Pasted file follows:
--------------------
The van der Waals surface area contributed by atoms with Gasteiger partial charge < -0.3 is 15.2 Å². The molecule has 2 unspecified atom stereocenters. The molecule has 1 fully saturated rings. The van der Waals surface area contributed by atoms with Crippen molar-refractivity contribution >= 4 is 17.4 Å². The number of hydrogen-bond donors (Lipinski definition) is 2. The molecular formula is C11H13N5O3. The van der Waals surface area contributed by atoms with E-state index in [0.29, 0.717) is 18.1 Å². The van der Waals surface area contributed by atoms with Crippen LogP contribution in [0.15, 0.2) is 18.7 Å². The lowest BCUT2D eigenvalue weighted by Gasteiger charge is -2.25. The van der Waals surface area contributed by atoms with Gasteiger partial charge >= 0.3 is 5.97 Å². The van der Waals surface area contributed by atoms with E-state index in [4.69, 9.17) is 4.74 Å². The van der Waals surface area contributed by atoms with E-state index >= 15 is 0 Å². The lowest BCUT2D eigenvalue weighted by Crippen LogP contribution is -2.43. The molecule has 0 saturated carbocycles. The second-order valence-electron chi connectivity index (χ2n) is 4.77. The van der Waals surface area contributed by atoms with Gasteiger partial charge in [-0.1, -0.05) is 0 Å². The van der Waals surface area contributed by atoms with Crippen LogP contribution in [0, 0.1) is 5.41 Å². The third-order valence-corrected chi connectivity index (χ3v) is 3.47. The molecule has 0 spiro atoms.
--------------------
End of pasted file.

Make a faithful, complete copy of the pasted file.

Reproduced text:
The van der Waals surface area contributed by atoms with Gasteiger partial charge < -0.3 is 15.2 Å². The molecule has 2 unspecified atom stereocenters. The molecule has 1 fully saturated rings. The van der Waals surface area contributed by atoms with Crippen molar-refractivity contribution >= 4 is 17.4 Å². The number of hydrogen-bond donors (Lipinski definition) is 2. The molecular formula is C11H13N5O3. The van der Waals surface area contributed by atoms with E-state index in [0.29, 0.717) is 18.1 Å². The van der Waals surface area contributed by atoms with Crippen LogP contribution in [0.15, 0.2) is 18.7 Å². The lowest BCUT2D eigenvalue weighted by Gasteiger charge is -2.25. The van der Waals surface area contributed by atoms with Gasteiger partial charge >= 0.3 is 5.97 Å². The van der Waals surface area contributed by atoms with E-state index in [4.69, 9.17) is 4.74 Å². The van der Waals surface area contributed by atoms with E-state index >= 15 is 0 Å². The lowest BCUT2D eigenvalue weighted by Crippen LogP contribution is -2.43. The molecule has 0 saturated carbocycles. The second-order valence-electron chi connectivity index (χ2n) is 4.77. The van der Waals surface area contributed by atoms with Gasteiger partial charge in [-0.1, -0.05) is 0 Å². The van der Waals surface area contributed by atoms with Crippen LogP contribution in [0, 0.1) is 5.41 Å². The third-order valence-corrected chi connectivity index (χ3v) is 3.47. The molecule has 0 spiro atoms.